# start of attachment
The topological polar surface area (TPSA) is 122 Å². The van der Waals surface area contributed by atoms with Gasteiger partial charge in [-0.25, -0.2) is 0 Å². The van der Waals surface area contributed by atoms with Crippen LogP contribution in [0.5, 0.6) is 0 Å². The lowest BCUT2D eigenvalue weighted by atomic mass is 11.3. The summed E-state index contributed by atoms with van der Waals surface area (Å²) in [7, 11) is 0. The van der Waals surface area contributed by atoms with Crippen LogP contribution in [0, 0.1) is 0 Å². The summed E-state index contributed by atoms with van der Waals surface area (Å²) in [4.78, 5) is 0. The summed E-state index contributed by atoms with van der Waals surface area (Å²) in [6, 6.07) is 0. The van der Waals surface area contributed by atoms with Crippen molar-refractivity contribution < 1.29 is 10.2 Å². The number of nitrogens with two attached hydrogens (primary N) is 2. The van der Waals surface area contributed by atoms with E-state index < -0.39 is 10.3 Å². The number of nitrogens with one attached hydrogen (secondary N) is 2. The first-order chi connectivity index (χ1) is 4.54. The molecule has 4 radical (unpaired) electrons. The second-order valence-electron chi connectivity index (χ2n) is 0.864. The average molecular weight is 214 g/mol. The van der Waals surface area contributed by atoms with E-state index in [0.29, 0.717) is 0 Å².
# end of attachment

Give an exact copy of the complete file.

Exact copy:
The topological polar surface area (TPSA) is 122 Å². The van der Waals surface area contributed by atoms with Gasteiger partial charge in [-0.25, -0.2) is 0 Å². The van der Waals surface area contributed by atoms with Crippen LogP contribution in [0.5, 0.6) is 0 Å². The lowest BCUT2D eigenvalue weighted by atomic mass is 11.3. The summed E-state index contributed by atoms with van der Waals surface area (Å²) in [7, 11) is 0. The van der Waals surface area contributed by atoms with Crippen LogP contribution in [0, 0.1) is 0 Å². The summed E-state index contributed by atoms with van der Waals surface area (Å²) in [4.78, 5) is 0. The summed E-state index contributed by atoms with van der Waals surface area (Å²) in [6, 6.07) is 0. The van der Waals surface area contributed by atoms with Crippen molar-refractivity contribution < 1.29 is 10.2 Å². The number of nitrogens with two attached hydrogens (primary N) is 2. The van der Waals surface area contributed by atoms with E-state index < -0.39 is 10.3 Å². The number of nitrogens with one attached hydrogen (secondary N) is 2. The first-order chi connectivity index (χ1) is 4.54. The molecule has 4 radical (unpaired) electrons. The second-order valence-electron chi connectivity index (χ2n) is 0.864. The average molecular weight is 214 g/mol. The van der Waals surface area contributed by atoms with E-state index in [0.29, 0.717) is 0 Å².